Seth McFarlane has always had a unique ability to tap into what people of his own generation find funny. With Family Guy he gained legions of followers with his signature take on family life and pop culture. It was only a matter of time before McFarlane’s talents found their way to the big screen.
John Bennett (Mark Wahlberg) was not a popular when he was a little kid. He was picked on, beat up, and had no friends. So when his parents bought him a talking teddy bear, it quickly became his best and only friend. One night while playing with ‘Ted’, John wishes the bear was real and much to his amazement, the next morning Ted (McFarlane) is a walking talking and thinking live teddy bear. The bear becomes big news around the world and continues to be John’s best friends right through adulthood. Now John is seeing a girl, Lori (Mila Kunis) and they want to take their relationship to the next level, but they can’t proceed as long as John is being immaturely influences by Ted. Mutually deciding that Ted must live on his own, none of them will find life the same with the friends separated and they must find a way to live that works for everyone involved.
I was pretty much expecting a rude joke fest with Ted, but not anticipating much more than that. I love McFarlane’s humor but based on the trailers, this seemed like it might be a gimmicky movie (you think?). But I was surprised that Ted, while it did have all of the rude humor, also had some great nostalgia and some pretty funny relationship humor as well. McFarlane is great as the voice of Ted, sounding very much like his own Peter Griffin from Family Guy, even making fun of that very fact in the film. But he does infuse Ted with real personality and you will find yourself in moments of realization during the movie when you find yourself engaged in what Ted is saying, then you realize you are engaged by a teddy bear. Wahlberg is excellent, showing he has a real penchant for funny roles. He has shown this a few times in the past, but Ted really solidifies him as comedy talent and I think we will see more of this side of him in the future. Mila Kunis is good here as well as the most grounded of the three main characters, and it is funny to watch her have serious heart to hearts with Wahlberg and the bear about their relationships. Somehow McFarlane makes it all work though.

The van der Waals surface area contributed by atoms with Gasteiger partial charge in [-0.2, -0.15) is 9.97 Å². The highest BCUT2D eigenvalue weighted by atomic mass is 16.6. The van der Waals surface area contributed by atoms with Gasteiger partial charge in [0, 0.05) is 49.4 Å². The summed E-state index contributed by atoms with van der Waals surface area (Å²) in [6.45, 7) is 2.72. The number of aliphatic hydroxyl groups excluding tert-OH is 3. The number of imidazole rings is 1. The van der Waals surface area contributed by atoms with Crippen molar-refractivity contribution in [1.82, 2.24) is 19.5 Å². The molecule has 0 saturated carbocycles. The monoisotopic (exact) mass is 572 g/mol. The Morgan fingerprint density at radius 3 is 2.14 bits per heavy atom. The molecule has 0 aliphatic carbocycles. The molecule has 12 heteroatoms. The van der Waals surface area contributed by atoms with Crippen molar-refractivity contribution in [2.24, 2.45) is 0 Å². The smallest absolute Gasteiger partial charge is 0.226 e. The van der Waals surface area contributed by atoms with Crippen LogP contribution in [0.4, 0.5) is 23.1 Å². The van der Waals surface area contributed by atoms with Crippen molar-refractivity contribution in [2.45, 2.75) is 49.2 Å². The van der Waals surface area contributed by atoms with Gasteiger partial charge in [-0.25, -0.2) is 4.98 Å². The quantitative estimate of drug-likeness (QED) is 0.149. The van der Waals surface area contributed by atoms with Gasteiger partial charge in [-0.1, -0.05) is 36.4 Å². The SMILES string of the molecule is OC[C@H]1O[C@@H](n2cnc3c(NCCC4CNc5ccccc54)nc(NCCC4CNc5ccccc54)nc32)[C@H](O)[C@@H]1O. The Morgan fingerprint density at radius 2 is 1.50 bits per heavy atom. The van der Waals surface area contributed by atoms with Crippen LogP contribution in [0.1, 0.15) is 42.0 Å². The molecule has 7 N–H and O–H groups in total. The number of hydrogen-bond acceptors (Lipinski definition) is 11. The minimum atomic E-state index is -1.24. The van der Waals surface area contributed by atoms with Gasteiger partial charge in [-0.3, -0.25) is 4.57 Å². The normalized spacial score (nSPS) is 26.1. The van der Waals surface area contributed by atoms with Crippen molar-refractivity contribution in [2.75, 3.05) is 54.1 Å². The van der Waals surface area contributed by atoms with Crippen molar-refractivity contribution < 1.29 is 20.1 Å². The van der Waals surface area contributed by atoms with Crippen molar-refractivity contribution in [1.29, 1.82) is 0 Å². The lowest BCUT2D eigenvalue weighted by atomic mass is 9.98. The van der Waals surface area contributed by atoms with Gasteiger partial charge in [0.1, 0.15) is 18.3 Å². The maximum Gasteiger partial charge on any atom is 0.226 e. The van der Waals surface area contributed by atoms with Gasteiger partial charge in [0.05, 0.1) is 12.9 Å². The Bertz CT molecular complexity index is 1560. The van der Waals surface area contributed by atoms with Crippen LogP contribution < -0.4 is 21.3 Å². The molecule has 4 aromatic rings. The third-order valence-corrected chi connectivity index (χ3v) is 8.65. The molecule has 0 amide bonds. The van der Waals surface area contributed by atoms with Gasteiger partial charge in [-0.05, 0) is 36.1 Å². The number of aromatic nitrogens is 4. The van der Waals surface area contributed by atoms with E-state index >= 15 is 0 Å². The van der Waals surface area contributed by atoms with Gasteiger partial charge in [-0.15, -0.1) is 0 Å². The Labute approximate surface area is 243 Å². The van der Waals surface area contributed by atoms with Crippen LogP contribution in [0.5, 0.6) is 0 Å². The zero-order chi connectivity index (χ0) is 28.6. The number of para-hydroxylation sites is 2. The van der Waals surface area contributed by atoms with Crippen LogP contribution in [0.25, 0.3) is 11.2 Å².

The Blu-ray from Universal is what you would expect from a very nice studio release. The picture is nice and clear with great detail, and the fact that Ted is mostly CG is blended perfectly and almost never shows or distracts. I found myself confounded trying to tell the real from the CG it is that good. As with many comedies, this isn’t a ‘blow your mind’ kind of transfer, but it does perfectly convey the film as it should be. Funny and more intelligent than you may think it would be, Ted is great fun and highly recommended.
Available December 11, 2012 on Blu-ray and DVD.